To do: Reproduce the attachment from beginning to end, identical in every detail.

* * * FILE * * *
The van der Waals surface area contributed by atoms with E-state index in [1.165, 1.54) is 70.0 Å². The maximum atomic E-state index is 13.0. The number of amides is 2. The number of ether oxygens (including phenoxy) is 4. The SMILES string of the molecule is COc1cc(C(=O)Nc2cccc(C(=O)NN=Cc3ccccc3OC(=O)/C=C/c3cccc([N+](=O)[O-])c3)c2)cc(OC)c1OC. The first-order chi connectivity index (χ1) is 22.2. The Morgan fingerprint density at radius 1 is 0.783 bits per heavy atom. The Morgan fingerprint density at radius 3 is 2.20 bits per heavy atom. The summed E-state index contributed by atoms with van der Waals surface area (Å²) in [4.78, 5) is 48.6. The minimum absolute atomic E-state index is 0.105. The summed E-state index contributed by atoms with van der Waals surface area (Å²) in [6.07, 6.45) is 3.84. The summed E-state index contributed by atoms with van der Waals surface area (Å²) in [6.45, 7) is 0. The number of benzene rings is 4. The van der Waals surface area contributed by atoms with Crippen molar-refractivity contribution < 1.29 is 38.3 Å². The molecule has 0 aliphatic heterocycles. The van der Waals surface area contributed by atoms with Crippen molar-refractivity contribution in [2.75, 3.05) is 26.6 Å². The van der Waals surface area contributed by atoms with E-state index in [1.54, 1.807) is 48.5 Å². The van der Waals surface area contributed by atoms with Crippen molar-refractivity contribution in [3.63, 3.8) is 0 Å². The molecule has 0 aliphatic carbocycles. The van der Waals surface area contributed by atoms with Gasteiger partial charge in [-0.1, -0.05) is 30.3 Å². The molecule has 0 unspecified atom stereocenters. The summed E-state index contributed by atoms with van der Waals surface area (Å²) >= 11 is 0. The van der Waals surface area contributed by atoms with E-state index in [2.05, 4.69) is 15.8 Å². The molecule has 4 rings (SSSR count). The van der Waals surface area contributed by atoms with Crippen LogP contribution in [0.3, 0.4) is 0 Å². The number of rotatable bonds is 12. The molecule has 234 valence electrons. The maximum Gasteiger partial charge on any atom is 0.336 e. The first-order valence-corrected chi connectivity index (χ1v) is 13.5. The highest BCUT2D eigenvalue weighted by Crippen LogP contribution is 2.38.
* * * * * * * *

The van der Waals surface area contributed by atoms with E-state index in [1.165, 1.54) is 70.0 Å². The maximum atomic E-state index is 13.0. The number of amides is 2. The number of ether oxygens (including phenoxy) is 4. The SMILES string of the molecule is COc1cc(C(=O)Nc2cccc(C(=O)NN=Cc3ccccc3OC(=O)/C=C/c3cccc([N+](=O)[O-])c3)c2)cc(OC)c1OC. The first-order chi connectivity index (χ1) is 22.2. The Morgan fingerprint density at radius 1 is 0.783 bits per heavy atom. The Morgan fingerprint density at radius 3 is 2.20 bits per heavy atom. The summed E-state index contributed by atoms with van der Waals surface area (Å²) in [4.78, 5) is 48.6. The minimum absolute atomic E-state index is 0.105. The summed E-state index contributed by atoms with van der Waals surface area (Å²) in [6.07, 6.45) is 3.84. The summed E-state index contributed by atoms with van der Waals surface area (Å²) in [6.45, 7) is 0. The number of benzene rings is 4. The van der Waals surface area contributed by atoms with Crippen molar-refractivity contribution < 1.29 is 38.3 Å². The molecule has 0 aliphatic heterocycles. The van der Waals surface area contributed by atoms with Crippen molar-refractivity contribution in [2.75, 3.05) is 26.6 Å². The van der Waals surface area contributed by atoms with E-state index in [1.54, 1.807) is 48.5 Å². The van der Waals surface area contributed by atoms with Crippen molar-refractivity contribution in [3.63, 3.8) is 0 Å². The molecule has 0 aliphatic carbocycles. The van der Waals surface area contributed by atoms with Gasteiger partial charge in [-0.1, -0.05) is 30.3 Å². The molecule has 0 unspecified atom stereocenters. The summed E-state index contributed by atoms with van der Waals surface area (Å²) >= 11 is 0. The van der Waals surface area contributed by atoms with E-state index in [2.05, 4.69) is 15.8 Å². The molecule has 4 rings (SSSR count). The van der Waals surface area contributed by atoms with Crippen LogP contribution in [0.3, 0.4) is 0 Å². The number of rotatable bonds is 12. The molecule has 234 valence electrons. The maximum Gasteiger partial charge on any atom is 0.336 e. The first-order valence-corrected chi connectivity index (χ1v) is 13.5. The highest BCUT2D eigenvalue weighted by Crippen LogP contribution is 2.38.